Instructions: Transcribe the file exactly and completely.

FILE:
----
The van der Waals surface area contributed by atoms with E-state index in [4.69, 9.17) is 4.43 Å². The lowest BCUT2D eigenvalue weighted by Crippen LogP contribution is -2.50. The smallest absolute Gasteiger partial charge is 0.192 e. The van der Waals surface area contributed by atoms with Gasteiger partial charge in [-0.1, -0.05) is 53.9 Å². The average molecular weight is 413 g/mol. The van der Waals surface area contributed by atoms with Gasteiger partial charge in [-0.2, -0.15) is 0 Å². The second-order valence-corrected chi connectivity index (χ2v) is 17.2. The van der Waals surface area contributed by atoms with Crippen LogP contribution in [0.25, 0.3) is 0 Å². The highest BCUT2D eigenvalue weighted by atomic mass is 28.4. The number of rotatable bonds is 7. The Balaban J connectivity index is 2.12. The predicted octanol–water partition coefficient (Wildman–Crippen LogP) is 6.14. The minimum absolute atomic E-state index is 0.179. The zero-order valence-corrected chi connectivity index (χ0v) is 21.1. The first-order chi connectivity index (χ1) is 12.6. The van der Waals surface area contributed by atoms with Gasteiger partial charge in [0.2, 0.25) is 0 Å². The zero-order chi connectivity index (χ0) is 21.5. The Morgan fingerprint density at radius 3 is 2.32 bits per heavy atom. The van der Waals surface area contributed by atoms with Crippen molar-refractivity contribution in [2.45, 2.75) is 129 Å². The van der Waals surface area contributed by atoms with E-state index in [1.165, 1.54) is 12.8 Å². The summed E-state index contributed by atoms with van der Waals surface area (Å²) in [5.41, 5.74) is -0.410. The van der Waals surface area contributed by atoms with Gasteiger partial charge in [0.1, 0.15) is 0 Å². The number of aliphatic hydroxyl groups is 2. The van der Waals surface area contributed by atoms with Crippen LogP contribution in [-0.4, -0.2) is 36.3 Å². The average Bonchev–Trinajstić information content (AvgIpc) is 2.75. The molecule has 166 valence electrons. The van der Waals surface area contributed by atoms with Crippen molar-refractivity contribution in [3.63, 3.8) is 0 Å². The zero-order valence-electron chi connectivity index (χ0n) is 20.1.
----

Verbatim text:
The van der Waals surface area contributed by atoms with E-state index in [4.69, 9.17) is 4.43 Å². The lowest BCUT2D eigenvalue weighted by Crippen LogP contribution is -2.50. The smallest absolute Gasteiger partial charge is 0.192 e. The van der Waals surface area contributed by atoms with Gasteiger partial charge in [-0.1, -0.05) is 53.9 Å². The average molecular weight is 413 g/mol. The van der Waals surface area contributed by atoms with Gasteiger partial charge in [-0.2, -0.15) is 0 Å². The second-order valence-corrected chi connectivity index (χ2v) is 17.2. The van der Waals surface area contributed by atoms with Crippen LogP contribution in [0.25, 0.3) is 0 Å². The highest BCUT2D eigenvalue weighted by atomic mass is 28.4. The number of rotatable bonds is 7. The Balaban J connectivity index is 2.12. The predicted octanol–water partition coefficient (Wildman–Crippen LogP) is 6.14. The minimum absolute atomic E-state index is 0.179. The zero-order valence-corrected chi connectivity index (χ0v) is 21.1. The first-order chi connectivity index (χ1) is 12.6. The van der Waals surface area contributed by atoms with Gasteiger partial charge in [0.2, 0.25) is 0 Å². The zero-order chi connectivity index (χ0) is 21.5. The Morgan fingerprint density at radius 3 is 2.32 bits per heavy atom. The van der Waals surface area contributed by atoms with Crippen molar-refractivity contribution in [2.45, 2.75) is 129 Å². The van der Waals surface area contributed by atoms with E-state index in [1.165, 1.54) is 12.8 Å². The summed E-state index contributed by atoms with van der Waals surface area (Å²) in [5.41, 5.74) is -0.410. The van der Waals surface area contributed by atoms with Gasteiger partial charge in [0.1, 0.15) is 0 Å². The number of aliphatic hydroxyl groups is 2. The van der Waals surface area contributed by atoms with Crippen LogP contribution in [-0.4, -0.2) is 36.3 Å². The average Bonchev–Trinajstić information content (AvgIpc) is 2.75. The molecule has 166 valence electrons. The van der Waals surface area contributed by atoms with Crippen molar-refractivity contribution in [3.63, 3.8) is 0 Å². The zero-order valence-electron chi connectivity index (χ0n) is 20.1.